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Fitting in space


The “Fitting in Space” exhibit features works from contemporary Polish artists Pawel Sysiak, Nicholas Grospierre and Kasia Przezwanska.

Art based on heavy thematic concepts is almost inevitably the exclusive realm of the intellectual elite. Fortunately for any tentative aficionados, Nicholas Grospierre brought stickers to the opening of the “Fitting in Space” exhibit of contemporary Polish artists, hosted by the 98weeks Project Space, on Saturday.

One of three contemporary artists showcased, Grospierre took pictures of the prefabricated high-rise panel buildings, popular in communist-era Warsaw, that remain standing in modern-day Poland. He cut his prints into same-sized parts and invited his Beirut audience to assemble their own prefabricated apartment blocks on the walls of 98weeks’ Mar Mikhael studio, which will display along with other featured artists until March 16. A complimentary event is also running at Zico House on Spears Street in the Hamra area.

The result of the audience’s contributions to Grospierre’s work is a decorative take on the bland, standardized, urban planning concept. The imaginary, living complex plastered on the wall defies the laws of gravity - although even the participants’ creative, sticking angles can do little to disguise the drab uniformity of the buildings’ components.

The adjacent wall not only provides a refreshing dose of color, but puts this participant artwork in its context. Here, pages from an old Polish children’s book are reproduced, enlarged and displayed. As they did for communist-era children, the approachable illustrations explain to the present-day audience how the uniform apartment blocks are made.

The entire exhibition is essentially the result of curator Marta Bogdanska’s five-month sojourn in Beirut last year. While exploring the city, she saw many aesthetic and thematic similarities to Warsaw. Both cities have difficult histories, she says.

Modern-day Warsaw has the legacies of World War II and communism, while Beirut is pock-marked with reminders of its brutal civil turmoil and foreign invasions. Both have been all but destroyed and re-built.  They are phoenix cities, according to Bogdanska.

But reconstruction in the traditional sense is not exactly what piques Bogdanska’s interest. Instead, it is the thematics that underscore both cities’ similar reconstruction processes that attracted Bogdanska and co-curator Magdalena Kepka – particularly the manner in which artists make sense of and/or interact with their respective cities.

“They function as fictions of newborn cities often not coherent with history and spatial logic. Artists and cultural operators enter into a dialogue with space and signs of destruction both in Beirut and in Warsaw and create ideas and innovations,” reads the exhibitions explanatory leaflet.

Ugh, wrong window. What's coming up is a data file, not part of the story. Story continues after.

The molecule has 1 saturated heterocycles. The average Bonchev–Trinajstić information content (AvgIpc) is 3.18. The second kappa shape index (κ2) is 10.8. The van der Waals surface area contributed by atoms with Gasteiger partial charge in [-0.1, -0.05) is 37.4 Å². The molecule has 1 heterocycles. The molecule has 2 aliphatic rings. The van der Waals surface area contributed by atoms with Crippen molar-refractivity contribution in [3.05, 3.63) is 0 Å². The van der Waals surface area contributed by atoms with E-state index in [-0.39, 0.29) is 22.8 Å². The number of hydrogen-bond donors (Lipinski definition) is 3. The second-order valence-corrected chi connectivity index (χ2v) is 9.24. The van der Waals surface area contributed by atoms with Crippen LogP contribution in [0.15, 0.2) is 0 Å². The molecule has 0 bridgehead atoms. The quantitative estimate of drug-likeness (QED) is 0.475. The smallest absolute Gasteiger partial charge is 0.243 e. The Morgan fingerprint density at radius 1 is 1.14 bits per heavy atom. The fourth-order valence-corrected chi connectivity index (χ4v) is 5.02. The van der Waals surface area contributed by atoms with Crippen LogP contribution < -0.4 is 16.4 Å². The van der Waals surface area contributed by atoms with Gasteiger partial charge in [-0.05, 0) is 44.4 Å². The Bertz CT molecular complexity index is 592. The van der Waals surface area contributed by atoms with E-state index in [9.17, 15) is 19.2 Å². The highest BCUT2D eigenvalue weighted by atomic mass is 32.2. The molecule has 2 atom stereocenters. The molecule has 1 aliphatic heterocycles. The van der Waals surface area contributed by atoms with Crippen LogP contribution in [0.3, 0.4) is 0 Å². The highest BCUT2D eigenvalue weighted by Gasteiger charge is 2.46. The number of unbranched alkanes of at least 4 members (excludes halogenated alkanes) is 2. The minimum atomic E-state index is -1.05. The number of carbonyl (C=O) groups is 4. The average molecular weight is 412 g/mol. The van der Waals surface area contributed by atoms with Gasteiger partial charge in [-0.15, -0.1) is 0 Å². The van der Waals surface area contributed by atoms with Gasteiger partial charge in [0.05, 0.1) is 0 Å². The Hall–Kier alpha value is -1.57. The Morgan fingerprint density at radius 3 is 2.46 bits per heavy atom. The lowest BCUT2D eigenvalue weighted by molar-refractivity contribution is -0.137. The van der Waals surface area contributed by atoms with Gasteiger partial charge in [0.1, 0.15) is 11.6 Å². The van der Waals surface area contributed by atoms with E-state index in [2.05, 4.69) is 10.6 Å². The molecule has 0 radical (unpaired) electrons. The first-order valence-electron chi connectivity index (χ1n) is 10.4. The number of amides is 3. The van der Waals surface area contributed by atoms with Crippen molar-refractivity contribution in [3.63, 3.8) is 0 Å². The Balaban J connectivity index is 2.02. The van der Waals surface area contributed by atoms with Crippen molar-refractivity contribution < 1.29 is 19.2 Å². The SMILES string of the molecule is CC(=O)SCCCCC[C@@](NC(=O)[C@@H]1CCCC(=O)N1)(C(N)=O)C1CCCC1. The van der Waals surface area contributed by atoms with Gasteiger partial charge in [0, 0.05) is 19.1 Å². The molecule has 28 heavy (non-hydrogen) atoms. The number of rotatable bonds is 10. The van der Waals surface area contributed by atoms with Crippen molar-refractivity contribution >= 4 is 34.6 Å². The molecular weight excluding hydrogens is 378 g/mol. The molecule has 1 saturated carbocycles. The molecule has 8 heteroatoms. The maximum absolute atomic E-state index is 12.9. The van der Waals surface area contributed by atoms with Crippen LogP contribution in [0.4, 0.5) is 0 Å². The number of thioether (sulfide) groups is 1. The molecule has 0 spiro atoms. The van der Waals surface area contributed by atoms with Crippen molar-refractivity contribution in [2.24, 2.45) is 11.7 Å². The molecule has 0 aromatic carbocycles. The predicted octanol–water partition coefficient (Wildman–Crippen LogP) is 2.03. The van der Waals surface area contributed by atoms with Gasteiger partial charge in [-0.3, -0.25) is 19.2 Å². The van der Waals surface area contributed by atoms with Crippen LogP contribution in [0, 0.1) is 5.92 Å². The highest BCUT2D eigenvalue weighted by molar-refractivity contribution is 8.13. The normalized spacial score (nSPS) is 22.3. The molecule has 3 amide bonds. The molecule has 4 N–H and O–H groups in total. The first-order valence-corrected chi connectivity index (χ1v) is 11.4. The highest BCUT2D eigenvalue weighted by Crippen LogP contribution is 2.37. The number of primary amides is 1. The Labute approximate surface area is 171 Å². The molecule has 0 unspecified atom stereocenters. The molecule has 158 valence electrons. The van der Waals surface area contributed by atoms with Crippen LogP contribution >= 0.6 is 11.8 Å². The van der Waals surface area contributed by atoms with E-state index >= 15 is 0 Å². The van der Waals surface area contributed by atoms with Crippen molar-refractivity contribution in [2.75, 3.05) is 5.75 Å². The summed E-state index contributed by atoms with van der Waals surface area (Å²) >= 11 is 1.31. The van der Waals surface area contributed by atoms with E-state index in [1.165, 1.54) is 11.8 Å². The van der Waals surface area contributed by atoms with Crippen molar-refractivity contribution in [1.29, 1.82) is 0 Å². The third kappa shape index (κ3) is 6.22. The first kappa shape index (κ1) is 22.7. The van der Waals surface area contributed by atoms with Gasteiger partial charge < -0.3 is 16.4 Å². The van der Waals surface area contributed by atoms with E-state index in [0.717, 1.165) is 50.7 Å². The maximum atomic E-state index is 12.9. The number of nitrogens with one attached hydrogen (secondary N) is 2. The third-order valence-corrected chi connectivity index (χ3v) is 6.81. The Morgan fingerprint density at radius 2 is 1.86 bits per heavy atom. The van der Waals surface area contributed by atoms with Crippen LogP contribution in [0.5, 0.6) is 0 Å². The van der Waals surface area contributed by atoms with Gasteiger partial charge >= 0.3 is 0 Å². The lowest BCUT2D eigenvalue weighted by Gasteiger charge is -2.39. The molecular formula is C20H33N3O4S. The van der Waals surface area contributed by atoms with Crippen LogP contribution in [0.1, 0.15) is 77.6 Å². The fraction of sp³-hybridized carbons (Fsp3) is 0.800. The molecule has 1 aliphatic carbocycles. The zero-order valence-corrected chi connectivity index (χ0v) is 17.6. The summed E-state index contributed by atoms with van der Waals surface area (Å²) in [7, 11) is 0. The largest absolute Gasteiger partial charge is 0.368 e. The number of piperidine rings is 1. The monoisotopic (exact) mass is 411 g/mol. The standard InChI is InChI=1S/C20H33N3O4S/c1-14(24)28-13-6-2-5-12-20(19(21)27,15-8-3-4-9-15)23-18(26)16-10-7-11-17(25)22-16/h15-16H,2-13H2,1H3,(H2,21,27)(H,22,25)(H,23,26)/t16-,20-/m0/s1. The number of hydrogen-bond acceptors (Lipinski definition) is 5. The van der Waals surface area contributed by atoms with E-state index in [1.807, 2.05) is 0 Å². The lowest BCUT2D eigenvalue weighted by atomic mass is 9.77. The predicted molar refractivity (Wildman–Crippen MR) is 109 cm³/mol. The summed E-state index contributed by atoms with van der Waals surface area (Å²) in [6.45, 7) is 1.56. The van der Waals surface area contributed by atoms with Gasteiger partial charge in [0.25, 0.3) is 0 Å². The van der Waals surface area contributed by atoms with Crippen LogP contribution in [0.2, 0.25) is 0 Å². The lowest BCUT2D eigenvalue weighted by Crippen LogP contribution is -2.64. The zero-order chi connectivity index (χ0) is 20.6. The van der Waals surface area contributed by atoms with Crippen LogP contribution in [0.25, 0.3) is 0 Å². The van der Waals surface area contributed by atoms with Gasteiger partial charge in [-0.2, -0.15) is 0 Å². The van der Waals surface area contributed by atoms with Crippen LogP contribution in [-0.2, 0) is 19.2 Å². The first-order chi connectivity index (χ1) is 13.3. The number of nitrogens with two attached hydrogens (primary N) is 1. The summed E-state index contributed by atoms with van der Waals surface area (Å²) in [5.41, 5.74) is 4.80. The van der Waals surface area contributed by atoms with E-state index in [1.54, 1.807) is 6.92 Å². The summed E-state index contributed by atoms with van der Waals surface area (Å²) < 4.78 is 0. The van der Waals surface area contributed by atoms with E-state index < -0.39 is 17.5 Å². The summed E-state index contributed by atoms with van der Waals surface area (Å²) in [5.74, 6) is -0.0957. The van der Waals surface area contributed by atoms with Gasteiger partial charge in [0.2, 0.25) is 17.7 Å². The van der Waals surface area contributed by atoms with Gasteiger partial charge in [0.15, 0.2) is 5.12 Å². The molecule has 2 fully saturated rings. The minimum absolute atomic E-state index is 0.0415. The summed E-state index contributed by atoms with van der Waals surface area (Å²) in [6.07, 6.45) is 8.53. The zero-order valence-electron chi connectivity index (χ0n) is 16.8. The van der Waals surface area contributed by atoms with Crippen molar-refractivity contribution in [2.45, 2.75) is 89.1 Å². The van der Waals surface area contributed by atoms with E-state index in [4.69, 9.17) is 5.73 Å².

Exploring these ideas and showcasing their artistic responses is the basis of the co-curators’ larger project: Fenix Cities.

The current “Fitting in Space” exhibit is only one part of this umbrella project. It was preceded by its exact inverse: modern Lebanese artists exhibiting their reflections on Beirut in Warsaw. Finally, a series of thematic workshops and an eventual publication based on these explorations will complete the project.

The core goal of the Fenix Cities project and the “Fitting in Space” exhibit is to spark a dialogue between the two cities that the curators find have a lot in common. And, if nothing else, a piece on display at the Mar Mikhael branch of the exhibition is an apt launching point.

Pawel Sysiak was inspired by footage of a young Iraqi boy dreaming of leaving his war-torn country for one more idyllic. This video clip is screened next to his piece, aptly titled, “To Other Beautiful Countries.”

The artwork is essentially a colorful representation of the map of Poland, painted onto a dark curtain that hangs from the bare white walls of the 98weeks Project Space.

It is the culmination of Sysiak’s thoughts on how outsiders might view Poland, Bogdanska explains. “He was imagining that to some people Poland must seem like this beautiful country, like the boy wants to escape to,” she says.

But with Poland’s own complications and unresolved history, Bogdanska believes the boy’s idealization is hardly merited. In fact, Sysiak’s piece shows how this idyllic conception of the country entirely ironic.

It is quite interesting then that such a piece is on display in Lebanon, a country where there is more than a grain of truth to the running joke that collecting foreign passports is a national pastime.  This may be the greater irony, but it is also a powerful point of departure for discussion.

The “Fitting in Space” exhibit will be shown at 98weeks Project Space in Mar Michael until March 16.